LWV Launches Regional Study on Marijuana Decriminalization

The League of Women Voters of Southeastern Connecticut has embarked on a regional study to examine the complex issue of whether to decriminalize marijuana. The study, in association with a state university, is in the planning stages and expects to include information from its chapter area comprised of 18 towns in southeastern Connecticut.

The local League decided that the issue, while under discussion in many states and nationally, warranted a neutral, regional study, the results of which would be brought to the entire membership of the southeastern Connecticut League for a consensus discussion to reach an official position. Members would then advocate for this position to voters and their state representatives. The process is demonstrative of one of the League's important overall goals of promoting participation and effecting change through the democratic process. The League takes no position on the issue during the study process.

Proposed Connecticut legislation this past session would have made it an infraction instead of a crime to possess a small amount of marijuana. The bill was voted out of the Judiciary Committee with a favorable vote, but it was sent to Finance, Revenue and Bonding Committee, where it died.

The League study plans to gather information from a web of research materials and individuals who represent institutions and groups that deal with marijuana on myriad levels. They include police officers, prosecutors, public defenders, probation officers, corrections officials, educators, and medical professionals, as well as people incarcerated for possession and use of the drug, and those who treat and help prevent drug abuse.

League members and those interested in becoming members are encouraged to join in this wide-reaching study that will require many minds to gather and assess research information. The next meeting of the study committee is set for 5 p.m., Wednesday, Aug. 19, at the East Lyme Community Center on Society Road. The League's study committee is looking at a range of questions to glean information from people who think marijuana should not be decriminalized and those who think it should.

Some of the areas of inquiry are: What is the law in Connecticut for possession and/or sale of marijuana and how does the law play out in real life? What are the arguments for keeping marijuana illegal? What have other states and countries done? How does the increased potency of marijuana play in the debate? What is the cost of criminalization? To society? To families? To taxpayers? How would costs change with decriminalization? What are the health issues associated with marijuana use? How much does it cost to effectively treat and prevent abuse of the drug? What is the cost of regulation?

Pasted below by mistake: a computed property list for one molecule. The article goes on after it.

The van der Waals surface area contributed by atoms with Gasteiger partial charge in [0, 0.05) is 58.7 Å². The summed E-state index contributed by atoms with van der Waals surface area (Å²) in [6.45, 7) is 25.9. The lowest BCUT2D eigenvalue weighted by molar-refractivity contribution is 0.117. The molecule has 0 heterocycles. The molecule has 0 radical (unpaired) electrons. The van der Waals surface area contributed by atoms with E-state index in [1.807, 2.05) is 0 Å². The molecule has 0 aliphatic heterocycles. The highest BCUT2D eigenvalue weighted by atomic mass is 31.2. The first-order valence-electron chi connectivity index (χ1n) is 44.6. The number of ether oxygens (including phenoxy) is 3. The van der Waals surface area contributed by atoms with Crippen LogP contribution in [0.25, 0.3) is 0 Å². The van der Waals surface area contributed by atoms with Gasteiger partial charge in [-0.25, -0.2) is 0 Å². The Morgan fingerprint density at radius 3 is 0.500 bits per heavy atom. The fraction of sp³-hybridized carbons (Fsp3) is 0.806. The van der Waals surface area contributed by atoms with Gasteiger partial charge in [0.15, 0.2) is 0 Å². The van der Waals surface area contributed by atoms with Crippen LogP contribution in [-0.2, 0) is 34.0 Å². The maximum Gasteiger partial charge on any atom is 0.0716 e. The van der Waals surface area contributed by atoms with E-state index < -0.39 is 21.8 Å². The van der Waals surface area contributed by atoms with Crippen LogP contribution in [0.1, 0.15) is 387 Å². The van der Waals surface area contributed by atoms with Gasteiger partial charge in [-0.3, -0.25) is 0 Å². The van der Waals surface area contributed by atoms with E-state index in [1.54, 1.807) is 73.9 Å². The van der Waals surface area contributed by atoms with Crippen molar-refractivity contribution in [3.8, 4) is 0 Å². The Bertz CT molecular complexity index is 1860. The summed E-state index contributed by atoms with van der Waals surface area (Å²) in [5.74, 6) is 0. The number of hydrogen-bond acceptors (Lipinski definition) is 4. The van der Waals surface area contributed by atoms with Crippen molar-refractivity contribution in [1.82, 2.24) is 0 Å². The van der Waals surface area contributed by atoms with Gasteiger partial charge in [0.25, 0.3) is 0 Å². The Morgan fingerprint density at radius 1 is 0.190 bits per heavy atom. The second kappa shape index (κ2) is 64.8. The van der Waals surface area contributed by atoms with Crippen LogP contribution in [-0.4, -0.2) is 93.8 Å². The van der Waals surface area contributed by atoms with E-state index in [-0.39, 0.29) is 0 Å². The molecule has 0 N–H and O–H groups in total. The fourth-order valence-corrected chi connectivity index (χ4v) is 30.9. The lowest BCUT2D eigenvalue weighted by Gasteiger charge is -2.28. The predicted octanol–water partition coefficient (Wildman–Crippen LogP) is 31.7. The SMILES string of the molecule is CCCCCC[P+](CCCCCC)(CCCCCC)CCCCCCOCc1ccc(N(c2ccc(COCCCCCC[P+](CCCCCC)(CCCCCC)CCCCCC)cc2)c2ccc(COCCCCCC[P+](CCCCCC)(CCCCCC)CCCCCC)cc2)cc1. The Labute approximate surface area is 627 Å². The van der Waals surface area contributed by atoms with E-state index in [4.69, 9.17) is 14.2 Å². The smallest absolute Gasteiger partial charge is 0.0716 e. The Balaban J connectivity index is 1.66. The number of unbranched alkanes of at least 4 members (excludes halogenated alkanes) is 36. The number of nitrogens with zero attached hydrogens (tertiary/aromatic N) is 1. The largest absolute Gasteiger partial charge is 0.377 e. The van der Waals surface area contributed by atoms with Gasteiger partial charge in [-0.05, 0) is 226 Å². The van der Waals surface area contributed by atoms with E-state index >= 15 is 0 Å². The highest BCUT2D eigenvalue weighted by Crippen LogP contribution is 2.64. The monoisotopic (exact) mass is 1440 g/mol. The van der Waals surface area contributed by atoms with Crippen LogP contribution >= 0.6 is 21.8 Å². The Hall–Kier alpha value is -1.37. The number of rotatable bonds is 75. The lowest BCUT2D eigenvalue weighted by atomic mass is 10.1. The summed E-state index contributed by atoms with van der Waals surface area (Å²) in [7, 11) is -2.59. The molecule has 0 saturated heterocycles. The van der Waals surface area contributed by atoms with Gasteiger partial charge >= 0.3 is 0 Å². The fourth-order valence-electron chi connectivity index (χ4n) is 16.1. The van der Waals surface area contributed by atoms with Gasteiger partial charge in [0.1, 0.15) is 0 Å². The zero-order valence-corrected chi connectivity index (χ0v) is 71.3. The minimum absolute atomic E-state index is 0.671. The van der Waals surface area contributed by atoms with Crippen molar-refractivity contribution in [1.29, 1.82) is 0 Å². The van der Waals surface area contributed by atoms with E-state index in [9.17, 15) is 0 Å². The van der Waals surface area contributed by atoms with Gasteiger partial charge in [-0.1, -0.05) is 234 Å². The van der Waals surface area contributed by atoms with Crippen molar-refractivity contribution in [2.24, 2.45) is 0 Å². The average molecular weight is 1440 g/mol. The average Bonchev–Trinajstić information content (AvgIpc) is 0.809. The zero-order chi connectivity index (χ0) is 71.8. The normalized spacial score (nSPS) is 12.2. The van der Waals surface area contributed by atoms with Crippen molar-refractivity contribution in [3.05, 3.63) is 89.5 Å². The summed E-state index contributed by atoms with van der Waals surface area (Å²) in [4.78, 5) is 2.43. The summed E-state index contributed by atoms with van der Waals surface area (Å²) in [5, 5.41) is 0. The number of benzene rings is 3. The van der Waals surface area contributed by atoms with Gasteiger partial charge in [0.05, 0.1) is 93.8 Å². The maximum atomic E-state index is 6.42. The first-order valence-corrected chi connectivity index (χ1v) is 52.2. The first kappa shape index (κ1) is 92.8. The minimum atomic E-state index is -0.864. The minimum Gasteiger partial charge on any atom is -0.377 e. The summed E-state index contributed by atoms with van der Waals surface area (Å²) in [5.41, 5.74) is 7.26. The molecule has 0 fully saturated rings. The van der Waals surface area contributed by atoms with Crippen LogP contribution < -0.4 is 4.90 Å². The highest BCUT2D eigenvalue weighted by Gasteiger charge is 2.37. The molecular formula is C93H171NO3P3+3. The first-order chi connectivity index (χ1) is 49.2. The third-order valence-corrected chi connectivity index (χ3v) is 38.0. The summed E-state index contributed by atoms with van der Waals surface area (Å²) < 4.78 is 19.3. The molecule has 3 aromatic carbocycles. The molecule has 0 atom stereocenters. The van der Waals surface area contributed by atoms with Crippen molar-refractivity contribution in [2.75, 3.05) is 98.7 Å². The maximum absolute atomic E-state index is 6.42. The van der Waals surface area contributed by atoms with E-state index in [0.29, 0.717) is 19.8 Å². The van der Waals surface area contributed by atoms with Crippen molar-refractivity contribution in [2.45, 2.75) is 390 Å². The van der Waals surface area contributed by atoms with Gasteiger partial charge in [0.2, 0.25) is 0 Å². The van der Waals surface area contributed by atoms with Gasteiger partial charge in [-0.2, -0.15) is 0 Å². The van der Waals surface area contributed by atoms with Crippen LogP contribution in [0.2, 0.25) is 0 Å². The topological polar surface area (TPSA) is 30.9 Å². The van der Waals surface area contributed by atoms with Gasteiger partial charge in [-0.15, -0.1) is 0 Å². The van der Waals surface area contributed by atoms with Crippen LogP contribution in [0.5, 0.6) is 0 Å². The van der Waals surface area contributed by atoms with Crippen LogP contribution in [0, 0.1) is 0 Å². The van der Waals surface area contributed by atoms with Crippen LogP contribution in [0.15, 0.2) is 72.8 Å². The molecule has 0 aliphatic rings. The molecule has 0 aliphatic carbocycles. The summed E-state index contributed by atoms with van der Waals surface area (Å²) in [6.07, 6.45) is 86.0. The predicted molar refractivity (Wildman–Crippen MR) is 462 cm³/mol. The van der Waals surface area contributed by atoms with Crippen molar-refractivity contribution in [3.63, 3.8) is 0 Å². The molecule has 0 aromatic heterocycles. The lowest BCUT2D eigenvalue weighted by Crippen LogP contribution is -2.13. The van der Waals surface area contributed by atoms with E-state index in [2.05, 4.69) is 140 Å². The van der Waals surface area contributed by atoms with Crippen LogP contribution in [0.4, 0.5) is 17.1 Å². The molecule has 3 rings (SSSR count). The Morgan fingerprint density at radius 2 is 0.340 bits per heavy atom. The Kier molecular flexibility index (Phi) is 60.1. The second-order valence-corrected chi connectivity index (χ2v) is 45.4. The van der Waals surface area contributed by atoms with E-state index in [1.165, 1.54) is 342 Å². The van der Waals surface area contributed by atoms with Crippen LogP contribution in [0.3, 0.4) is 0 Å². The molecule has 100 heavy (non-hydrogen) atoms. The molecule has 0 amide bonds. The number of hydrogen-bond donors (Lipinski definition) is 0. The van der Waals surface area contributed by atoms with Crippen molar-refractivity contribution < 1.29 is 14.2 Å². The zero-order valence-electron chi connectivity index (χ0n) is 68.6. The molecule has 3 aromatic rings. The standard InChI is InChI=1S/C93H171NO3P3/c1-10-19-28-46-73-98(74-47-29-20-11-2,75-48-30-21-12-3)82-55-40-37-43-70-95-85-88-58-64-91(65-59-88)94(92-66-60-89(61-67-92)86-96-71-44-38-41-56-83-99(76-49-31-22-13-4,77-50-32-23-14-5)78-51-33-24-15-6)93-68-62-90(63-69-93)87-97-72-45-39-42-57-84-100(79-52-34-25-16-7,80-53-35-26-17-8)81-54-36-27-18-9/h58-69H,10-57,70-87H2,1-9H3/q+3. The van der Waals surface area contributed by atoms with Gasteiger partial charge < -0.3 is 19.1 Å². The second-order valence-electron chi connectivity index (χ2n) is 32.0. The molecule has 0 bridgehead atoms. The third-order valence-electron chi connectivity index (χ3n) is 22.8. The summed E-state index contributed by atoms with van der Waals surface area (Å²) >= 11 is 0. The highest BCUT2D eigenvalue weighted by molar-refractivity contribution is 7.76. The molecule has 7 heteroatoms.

The committee held its first meeting in Lyme in early July when it teamed up with Andrew Clark, director of the Institute for Municipal and Regional Policy at Central Connecticut State University. Clark had organized a drug policy conference at the university earlier this year. The institute works to find regional solutions to common problems facing municipalities and brings together academics and students with state and national experts to work on immediate and long-range options. It conducts conferences and forums where information presented helps shape policy discussions at local, regional, and state levels.

Clark, along with institute Research Specialist Lyndsay Ruffolo and university student James Merckle brainstormed with the committee about the various ways to approach and conduct the study, offering their computer graphics skills and research expertise along the way.

In a second meeting in mid-July in East Lyme, the study committee talked about whether to conduct a regional survey and agreed to forward the fruits of those discussions to Clark and his associates. The group also discussed the creation of a standard set of questions for interviews and the compilation of a comprehensive bibliography of research materials.

The League also plans to hold panel discussions and public forums and ultimately expects to conclude with recommendations in the spring.

Rosanne Smyle of Stonington is a board member of the League of Women Voters of Southeastern Connecticut and a member of the study committee on whether marijuana should be decriminalized. The group welcomes participants in the study, for which League membership is required. The League is a non-partisan political organization open to men and women over 18 years old. To join, call Marilyn Mackay at 860-535-1192.

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